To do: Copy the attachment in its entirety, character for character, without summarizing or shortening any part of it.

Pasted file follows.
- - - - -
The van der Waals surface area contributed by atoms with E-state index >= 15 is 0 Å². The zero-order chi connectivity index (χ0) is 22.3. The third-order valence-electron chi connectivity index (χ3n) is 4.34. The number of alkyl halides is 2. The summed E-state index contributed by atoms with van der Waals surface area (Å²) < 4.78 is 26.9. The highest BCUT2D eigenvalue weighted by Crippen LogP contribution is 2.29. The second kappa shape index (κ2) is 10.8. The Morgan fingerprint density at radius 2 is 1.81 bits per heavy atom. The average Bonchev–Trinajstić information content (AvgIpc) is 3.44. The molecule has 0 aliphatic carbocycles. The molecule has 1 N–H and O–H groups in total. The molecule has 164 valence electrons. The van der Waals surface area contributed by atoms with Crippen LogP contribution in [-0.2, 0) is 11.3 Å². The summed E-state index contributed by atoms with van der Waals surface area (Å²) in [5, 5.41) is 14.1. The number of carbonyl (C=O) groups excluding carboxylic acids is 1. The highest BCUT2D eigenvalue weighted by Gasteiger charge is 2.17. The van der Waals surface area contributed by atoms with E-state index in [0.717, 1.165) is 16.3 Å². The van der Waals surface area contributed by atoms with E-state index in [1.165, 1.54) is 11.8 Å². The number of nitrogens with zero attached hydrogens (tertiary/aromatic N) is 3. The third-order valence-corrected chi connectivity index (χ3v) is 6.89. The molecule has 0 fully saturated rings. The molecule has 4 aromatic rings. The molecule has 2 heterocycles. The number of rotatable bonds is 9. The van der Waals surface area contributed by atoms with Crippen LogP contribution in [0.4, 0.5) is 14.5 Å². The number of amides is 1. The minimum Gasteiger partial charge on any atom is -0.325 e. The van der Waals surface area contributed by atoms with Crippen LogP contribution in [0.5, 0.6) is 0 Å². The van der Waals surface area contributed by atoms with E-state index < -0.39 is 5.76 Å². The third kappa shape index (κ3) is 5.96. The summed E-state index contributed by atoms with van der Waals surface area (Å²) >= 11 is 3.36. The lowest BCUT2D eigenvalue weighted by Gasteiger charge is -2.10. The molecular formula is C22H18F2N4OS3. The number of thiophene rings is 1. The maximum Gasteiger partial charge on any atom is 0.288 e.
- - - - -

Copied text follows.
The van der Waals surface area contributed by atoms with E-state index >= 15 is 0 Å². The zero-order chi connectivity index (χ0) is 22.3. The third-order valence-electron chi connectivity index (χ3n) is 4.34. The number of alkyl halides is 2. The summed E-state index contributed by atoms with van der Waals surface area (Å²) < 4.78 is 26.9. The highest BCUT2D eigenvalue weighted by Crippen LogP contribution is 2.29. The second kappa shape index (κ2) is 10.8. The Morgan fingerprint density at radius 2 is 1.81 bits per heavy atom. The average Bonchev–Trinajstić information content (AvgIpc) is 3.44. The molecule has 0 aliphatic carbocycles. The molecule has 1 N–H and O–H groups in total. The molecule has 164 valence electrons. The van der Waals surface area contributed by atoms with Crippen LogP contribution in [-0.2, 0) is 11.3 Å². The summed E-state index contributed by atoms with van der Waals surface area (Å²) in [5, 5.41) is 14.1. The number of carbonyl (C=O) groups excluding carboxylic acids is 1. The highest BCUT2D eigenvalue weighted by Gasteiger charge is 2.17. The van der Waals surface area contributed by atoms with E-state index in [0.717, 1.165) is 16.3 Å². The van der Waals surface area contributed by atoms with E-state index in [1.165, 1.54) is 11.8 Å². The number of nitrogens with zero attached hydrogens (tertiary/aromatic N) is 3. The third-order valence-corrected chi connectivity index (χ3v) is 6.89. The molecule has 0 fully saturated rings. The molecule has 4 aromatic rings. The molecule has 2 heterocycles. The number of rotatable bonds is 9. The van der Waals surface area contributed by atoms with Crippen LogP contribution in [0.4, 0.5) is 14.5 Å². The number of amides is 1. The minimum Gasteiger partial charge on any atom is -0.325 e. The van der Waals surface area contributed by atoms with Crippen LogP contribution in [0.5, 0.6) is 0 Å². The van der Waals surface area contributed by atoms with E-state index < -0.39 is 5.76 Å². The third kappa shape index (κ3) is 5.96. The summed E-state index contributed by atoms with van der Waals surface area (Å²) >= 11 is 3.36. The lowest BCUT2D eigenvalue weighted by Gasteiger charge is -2.10. The molecular formula is C22H18F2N4OS3. The number of thiophene rings is 1. The maximum Gasteiger partial charge on any atom is 0.288 e.